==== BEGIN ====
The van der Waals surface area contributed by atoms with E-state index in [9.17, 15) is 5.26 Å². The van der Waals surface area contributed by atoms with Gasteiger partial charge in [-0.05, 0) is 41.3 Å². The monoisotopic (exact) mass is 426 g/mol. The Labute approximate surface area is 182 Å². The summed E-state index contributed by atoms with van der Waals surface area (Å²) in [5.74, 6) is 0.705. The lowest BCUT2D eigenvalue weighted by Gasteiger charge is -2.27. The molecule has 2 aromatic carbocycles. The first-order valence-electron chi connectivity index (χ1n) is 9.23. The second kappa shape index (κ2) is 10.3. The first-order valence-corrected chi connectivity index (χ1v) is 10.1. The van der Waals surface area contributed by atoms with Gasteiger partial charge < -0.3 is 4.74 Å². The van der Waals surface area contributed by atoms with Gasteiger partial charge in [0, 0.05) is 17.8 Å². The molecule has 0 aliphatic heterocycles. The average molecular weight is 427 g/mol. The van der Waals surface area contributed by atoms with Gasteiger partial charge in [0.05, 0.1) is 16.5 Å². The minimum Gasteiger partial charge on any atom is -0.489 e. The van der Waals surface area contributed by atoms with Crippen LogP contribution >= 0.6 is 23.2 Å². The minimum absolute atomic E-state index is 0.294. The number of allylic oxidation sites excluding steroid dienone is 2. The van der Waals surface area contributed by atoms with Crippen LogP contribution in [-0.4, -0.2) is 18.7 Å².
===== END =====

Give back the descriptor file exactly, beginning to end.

The van der Waals surface area contributed by atoms with E-state index in [9.17, 15) is 5.26 Å². The van der Waals surface area contributed by atoms with Gasteiger partial charge in [-0.05, 0) is 41.3 Å². The monoisotopic (exact) mass is 426 g/mol. The Labute approximate surface area is 182 Å². The summed E-state index contributed by atoms with van der Waals surface area (Å²) in [5.74, 6) is 0.705. The lowest BCUT2D eigenvalue weighted by Gasteiger charge is -2.27. The molecule has 2 aromatic carbocycles. The first-order valence-electron chi connectivity index (χ1n) is 9.23. The second kappa shape index (κ2) is 10.3. The first-order valence-corrected chi connectivity index (χ1v) is 10.1. The van der Waals surface area contributed by atoms with Gasteiger partial charge < -0.3 is 4.74 Å². The van der Waals surface area contributed by atoms with Gasteiger partial charge in [0, 0.05) is 17.8 Å². The molecule has 0 aliphatic heterocycles. The average molecular weight is 427 g/mol. The van der Waals surface area contributed by atoms with Gasteiger partial charge in [0.05, 0.1) is 16.5 Å². The minimum Gasteiger partial charge on any atom is -0.489 e. The van der Waals surface area contributed by atoms with Crippen LogP contribution >= 0.6 is 23.2 Å². The minimum absolute atomic E-state index is 0.294. The number of allylic oxidation sites excluding steroid dienone is 2. The van der Waals surface area contributed by atoms with Crippen LogP contribution in [-0.4, -0.2) is 18.7 Å².